# What are all the possible rational zeros for #y=x^4-2x^3-21x^2+22x+40# and how do you find all zeros?

All the zeros are for

By signing up, you agree to our Terms of Service and Privacy Policy

The "possible" rational zeros are:

#+-1, +-2, +-4, +-5, +-8, +-10, +-20, +-40#

The actual zeros are:

That means that the only possible rational zeros are:

Start by trying each in turn:

By signing up, you agree to our Terms of Service and Privacy Policy

To find all possible rational zeros for the polynomial (y = x^4 - 2x^3 - 21x^2 + 22x + 40), you can use the Rational Root Theorem. The Rational Root Theorem states that any rational zero of a polynomial must be of the form (\frac{p}{q}), where (p) is a factor of the constant term (40 in this case) and (q) is a factor of the leading coefficient (1 in this case).

So, the possible rational zeros are all the combinations of factors of 40 divided by factors of 1. Factors of 40 are ±1, ±2, ±4, ±5, ±8, ±10, ±20, ±40, and factors of 1 are ±1.

Combining them, we get the list of possible rational zeros:

(\pm 1, \pm 2, \pm 4, \pm 5, \pm 8, \pm 10, \pm 20, \pm 40)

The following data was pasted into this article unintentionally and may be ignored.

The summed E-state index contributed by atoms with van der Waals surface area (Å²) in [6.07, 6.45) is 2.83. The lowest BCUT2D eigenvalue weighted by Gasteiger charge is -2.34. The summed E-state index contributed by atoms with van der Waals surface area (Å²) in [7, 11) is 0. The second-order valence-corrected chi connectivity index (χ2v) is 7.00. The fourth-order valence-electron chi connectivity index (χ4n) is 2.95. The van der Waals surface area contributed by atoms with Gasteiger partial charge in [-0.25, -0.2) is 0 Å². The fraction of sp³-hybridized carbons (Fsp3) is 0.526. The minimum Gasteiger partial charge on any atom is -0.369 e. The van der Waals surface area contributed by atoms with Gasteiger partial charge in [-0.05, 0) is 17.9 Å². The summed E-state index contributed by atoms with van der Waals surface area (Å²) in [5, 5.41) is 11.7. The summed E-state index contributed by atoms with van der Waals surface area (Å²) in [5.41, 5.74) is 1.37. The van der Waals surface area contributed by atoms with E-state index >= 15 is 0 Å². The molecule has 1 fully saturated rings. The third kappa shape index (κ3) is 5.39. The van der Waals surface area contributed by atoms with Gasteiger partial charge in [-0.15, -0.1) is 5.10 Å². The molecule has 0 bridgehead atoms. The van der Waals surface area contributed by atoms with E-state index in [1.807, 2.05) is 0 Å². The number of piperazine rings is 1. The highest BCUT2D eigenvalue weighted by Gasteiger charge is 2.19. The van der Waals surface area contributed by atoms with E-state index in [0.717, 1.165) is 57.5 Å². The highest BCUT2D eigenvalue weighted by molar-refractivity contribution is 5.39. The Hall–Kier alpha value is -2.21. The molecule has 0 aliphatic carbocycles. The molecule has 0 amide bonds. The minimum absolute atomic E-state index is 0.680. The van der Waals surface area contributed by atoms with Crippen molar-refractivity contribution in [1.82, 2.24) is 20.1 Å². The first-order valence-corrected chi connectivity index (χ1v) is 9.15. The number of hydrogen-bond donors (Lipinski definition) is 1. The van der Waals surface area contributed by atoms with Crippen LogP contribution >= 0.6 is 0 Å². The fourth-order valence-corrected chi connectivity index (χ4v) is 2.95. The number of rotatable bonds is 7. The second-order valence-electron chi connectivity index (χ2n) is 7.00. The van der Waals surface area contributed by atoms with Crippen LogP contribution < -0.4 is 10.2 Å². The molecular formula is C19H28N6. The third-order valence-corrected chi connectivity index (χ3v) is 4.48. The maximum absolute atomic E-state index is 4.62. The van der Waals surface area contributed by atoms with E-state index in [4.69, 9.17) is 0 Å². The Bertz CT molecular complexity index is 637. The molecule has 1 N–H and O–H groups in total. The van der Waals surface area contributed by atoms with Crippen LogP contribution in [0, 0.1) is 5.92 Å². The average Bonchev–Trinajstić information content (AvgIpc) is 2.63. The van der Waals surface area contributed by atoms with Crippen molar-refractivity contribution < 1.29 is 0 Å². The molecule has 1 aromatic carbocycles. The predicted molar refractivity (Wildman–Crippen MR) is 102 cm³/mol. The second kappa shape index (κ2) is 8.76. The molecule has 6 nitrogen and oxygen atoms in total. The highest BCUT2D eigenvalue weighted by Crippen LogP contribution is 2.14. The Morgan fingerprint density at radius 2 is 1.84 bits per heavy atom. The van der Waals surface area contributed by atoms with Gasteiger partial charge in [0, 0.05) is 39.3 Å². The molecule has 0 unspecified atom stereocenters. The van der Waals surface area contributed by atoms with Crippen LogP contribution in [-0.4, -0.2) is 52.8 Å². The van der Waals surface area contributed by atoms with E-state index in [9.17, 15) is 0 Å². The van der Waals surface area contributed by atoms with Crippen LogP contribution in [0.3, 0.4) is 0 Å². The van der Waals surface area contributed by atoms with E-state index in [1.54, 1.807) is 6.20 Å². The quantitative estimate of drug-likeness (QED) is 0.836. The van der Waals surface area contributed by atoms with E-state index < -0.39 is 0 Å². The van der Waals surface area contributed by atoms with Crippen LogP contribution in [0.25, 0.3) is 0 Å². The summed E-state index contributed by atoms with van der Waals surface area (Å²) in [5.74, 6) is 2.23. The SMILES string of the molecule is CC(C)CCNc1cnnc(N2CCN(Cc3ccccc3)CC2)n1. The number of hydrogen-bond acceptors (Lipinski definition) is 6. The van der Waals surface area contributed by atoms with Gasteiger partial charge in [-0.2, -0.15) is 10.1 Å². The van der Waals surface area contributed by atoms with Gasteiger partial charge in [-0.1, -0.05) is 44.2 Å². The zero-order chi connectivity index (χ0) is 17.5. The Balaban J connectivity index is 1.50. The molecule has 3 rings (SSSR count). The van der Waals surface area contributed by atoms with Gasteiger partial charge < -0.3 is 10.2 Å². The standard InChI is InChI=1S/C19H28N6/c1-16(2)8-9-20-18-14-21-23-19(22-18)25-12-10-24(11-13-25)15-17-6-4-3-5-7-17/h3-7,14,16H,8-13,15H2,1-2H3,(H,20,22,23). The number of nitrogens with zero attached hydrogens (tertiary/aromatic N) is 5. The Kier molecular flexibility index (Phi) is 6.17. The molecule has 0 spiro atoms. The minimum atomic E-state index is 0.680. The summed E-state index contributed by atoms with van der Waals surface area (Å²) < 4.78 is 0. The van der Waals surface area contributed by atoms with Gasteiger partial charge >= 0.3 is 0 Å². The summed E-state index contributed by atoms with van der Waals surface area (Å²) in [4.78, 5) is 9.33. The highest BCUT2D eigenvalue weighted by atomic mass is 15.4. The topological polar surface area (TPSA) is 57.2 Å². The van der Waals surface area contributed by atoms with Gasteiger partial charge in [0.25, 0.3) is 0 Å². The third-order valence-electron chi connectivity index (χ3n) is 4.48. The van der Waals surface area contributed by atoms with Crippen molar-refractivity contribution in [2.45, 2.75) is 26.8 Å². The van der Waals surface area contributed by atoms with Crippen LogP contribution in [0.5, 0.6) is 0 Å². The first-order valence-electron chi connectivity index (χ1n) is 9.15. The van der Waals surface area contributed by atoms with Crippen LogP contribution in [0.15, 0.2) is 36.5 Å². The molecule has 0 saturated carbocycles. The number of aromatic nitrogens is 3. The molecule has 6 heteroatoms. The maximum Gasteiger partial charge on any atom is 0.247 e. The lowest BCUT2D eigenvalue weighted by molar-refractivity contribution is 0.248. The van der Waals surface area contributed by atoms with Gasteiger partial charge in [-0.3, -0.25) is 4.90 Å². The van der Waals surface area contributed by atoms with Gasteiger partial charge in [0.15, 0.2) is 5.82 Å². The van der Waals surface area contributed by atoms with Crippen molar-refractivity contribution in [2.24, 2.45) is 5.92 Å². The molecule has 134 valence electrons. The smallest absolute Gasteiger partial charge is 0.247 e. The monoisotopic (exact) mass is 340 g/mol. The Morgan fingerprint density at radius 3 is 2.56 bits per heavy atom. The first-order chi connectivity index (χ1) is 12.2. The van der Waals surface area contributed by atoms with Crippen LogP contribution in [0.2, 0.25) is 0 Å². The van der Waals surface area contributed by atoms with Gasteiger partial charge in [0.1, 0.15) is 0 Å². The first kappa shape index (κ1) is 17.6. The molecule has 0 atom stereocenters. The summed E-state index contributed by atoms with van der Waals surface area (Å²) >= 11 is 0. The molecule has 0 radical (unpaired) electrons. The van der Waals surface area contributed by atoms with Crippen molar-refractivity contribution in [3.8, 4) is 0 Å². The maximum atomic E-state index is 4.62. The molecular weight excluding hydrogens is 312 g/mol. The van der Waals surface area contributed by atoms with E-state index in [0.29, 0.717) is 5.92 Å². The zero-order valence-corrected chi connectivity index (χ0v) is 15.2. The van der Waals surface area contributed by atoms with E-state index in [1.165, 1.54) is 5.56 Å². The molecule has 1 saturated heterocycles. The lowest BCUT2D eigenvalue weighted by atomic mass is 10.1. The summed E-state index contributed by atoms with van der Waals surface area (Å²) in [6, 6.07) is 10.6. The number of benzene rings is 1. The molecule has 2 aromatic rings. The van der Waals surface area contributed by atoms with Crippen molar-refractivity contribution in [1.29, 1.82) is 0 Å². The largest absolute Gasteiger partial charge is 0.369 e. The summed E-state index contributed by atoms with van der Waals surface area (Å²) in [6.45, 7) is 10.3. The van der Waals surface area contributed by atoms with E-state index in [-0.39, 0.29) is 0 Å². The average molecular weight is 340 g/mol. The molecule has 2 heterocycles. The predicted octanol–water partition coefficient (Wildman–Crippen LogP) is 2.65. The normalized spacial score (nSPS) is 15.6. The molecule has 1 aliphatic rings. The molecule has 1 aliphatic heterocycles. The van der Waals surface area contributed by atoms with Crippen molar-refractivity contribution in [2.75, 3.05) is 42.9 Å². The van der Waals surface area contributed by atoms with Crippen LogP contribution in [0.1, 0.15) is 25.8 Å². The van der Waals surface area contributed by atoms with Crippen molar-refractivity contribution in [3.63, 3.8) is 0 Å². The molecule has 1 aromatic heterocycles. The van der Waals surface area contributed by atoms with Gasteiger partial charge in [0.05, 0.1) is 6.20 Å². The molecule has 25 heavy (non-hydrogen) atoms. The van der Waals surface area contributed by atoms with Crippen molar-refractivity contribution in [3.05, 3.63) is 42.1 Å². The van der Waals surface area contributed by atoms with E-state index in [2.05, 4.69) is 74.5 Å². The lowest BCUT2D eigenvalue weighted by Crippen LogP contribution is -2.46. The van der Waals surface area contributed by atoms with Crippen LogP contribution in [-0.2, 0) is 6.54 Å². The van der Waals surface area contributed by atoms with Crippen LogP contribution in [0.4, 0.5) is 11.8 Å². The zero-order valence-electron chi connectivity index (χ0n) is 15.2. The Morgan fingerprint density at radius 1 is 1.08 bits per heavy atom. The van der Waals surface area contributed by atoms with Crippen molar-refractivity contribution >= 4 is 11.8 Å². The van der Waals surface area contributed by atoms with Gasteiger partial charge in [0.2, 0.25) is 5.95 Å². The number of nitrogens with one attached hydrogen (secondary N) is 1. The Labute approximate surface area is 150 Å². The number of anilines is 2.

To find all zeros, you can use methods like synthetic division or polynomial long division along with factoring or numerical methods like Newton's method or the quadratic formula to find any remaining zeros.

By signing up, you agree to our Terms of Service and Privacy Policy

When evaluating a one-sided limit, you need to be careful when a quantity is approaching zero since its sign is different depending on which way it is approaching zero from. Let us look at some examples.

When evaluating a one-sided limit, you need to be careful when a quantity is approaching zero since its sign is different depending on which way it is approaching zero from. Let us look at some examples.

When evaluating a one-sided limit, you need to be careful when a quantity is approaching zero since its sign is different depending on which way it is approaching zero from. Let us look at some examples.

- How do you long divide #(2x^4+7) ÷ ( x^2-1)#?
- How do you divide #5x^2 - 6x^3 + 1 + 7x# by #3x - 4#?
- For what values of #k# does the quadratic #x^2+3x+k# have less than two distinct real zeros?
- What is the quotient when #2x^3 + x + 3# is divided by x + 1?
- How do you use synthetic division to divide #(4x^3+16x^2-23x-15)/(x+1/2)#?

- 98% accuracy study help
- Covers math, physics, chemistry, biology, and more
- Step-by-step, in-depth guides
- Readily available 24/7